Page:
Using the Price Per Square Foot to Figure Home Values
Say you are looking at a 1,500-square foot home that is listed for $150,000. The price per square foot is $100. Maybe the home next door is 2,000 square feet, and it is listed at $185,000. The price per square foot of the larger home is $92.50. Which is a better buy? (Don't worry, it's a trick question.)
Points to remember: Smaller square foot homes command higher per square foot costs. Larger square foot homes command lower per square foot prices. To get a good feel for square foot pricing, it helps to look at how square footage is calculated. Here is a look at the median vs average per square foot price.
Average (Mean) Price per Square Foot
You can arrive at the average per square foot cost of a home by adding the square foot cost of each home that has sold in any given area and dividing by the number of homes that sold.
For example, say three homes sold on Broadway for $200,000 each. Property A was 1,000 square feet, and Properties B and C two were $1,200 square feet. Two more homes sold a block away. Property D was $180,000 and 1,200 square feet, while Property E was $585,000 and 2,100 square feet. There is a big discrepancy between homes that are 1,000 square feet and homes more than twice that size, but that's how averages and medians are calculated.
- Property A sold at $200 per square foot.
- Property B sold at $167 per square foot.
- Property C sold at $167 per square foot.
- Property D sold at $150 per square foot.
- Property E sold at $278 per square foot.
- The average per square foot cost is $192.
Median Price per Square Foot
The median price is the halfway point. It is the middle price point. It means half the homes sold above the median and half sold below the median. It is often used as a more accurate measure of value; although it's better than a mean pricing, especially when there are extremes. However, it, too, is not a clear picture. In the example for average per square foot costs above, the median price would be $167.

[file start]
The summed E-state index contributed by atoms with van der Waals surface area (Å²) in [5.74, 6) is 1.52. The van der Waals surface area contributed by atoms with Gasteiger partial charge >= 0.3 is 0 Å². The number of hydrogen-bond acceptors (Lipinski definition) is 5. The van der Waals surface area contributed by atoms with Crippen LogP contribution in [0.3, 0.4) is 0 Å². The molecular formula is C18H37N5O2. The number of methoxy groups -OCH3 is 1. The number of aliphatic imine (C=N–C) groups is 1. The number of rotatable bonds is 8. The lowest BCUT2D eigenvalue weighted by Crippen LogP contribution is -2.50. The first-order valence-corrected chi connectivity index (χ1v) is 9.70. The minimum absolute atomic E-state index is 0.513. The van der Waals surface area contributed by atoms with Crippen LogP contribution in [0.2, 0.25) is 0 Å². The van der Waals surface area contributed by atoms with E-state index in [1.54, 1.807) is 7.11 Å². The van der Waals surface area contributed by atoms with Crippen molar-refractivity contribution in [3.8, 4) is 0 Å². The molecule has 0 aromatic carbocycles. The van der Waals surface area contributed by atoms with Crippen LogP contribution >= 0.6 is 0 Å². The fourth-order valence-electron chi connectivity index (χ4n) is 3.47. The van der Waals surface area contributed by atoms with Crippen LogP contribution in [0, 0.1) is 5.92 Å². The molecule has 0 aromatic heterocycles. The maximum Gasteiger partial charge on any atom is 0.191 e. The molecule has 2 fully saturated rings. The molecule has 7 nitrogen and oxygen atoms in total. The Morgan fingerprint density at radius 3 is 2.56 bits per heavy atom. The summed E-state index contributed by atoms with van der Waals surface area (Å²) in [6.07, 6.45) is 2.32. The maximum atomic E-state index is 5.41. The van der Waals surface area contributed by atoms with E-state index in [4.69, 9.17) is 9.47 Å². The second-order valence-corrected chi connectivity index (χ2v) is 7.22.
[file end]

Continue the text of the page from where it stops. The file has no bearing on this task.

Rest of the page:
Per square foot costs are used a lot in new construction. The square foot cost to rebuild your home, if it's older, is often likely to be higher than the cost to buy. Those can be based on averages because 2x4s, Sheetrock, and other construction materials cost the same per square foot from one house to the next.
It's not wise to base the purchase price of a home you are going to buy on either median nor average per square foot costs. That's because each home is unique. It is better to use these numbers as trends. Prices per square foot can vary based on location, condition, improvements, and updates, including lot sizes, and whether it's a one-story or multi-level home, among other factors.
The main reason prices per square foot is important is to show you trends. If you can compare the average price per square foot for the past 12 months, you can determine whether values are rising or falling. But much of that depends on the average size of the home.
As long as all homes are similar in square footage, the average price per square foot will show you a trend. But if some homes are larger than others, an average won't help much at all. The answer to whether it's better to buy a home that is smaller at a higher per square foot or a larger home at a smaller per square foot cost depends on the typical average square footage of homes in that area. Although many buyers want to buy a larger home, if that larger home is a white elephant, it's not the best financial choice.
How the Price Per Square Foot Helps to Determine Values
In short, it really doesn't. You can't take the average price per square foot and multiply it times the square footage of the home you are thinking about buying. It doesn't work that way. Appraisers don't rely on square foot costs. The pricing per square foot simply gives you average or median ranges; it shows you trends. In most cases, it does not accurately compute the value.
At the time of writing, Elizabeth Weintraub, CalBRE #00697006, is a Broker-Associate at Lyon Real Estate in Sacramento, California.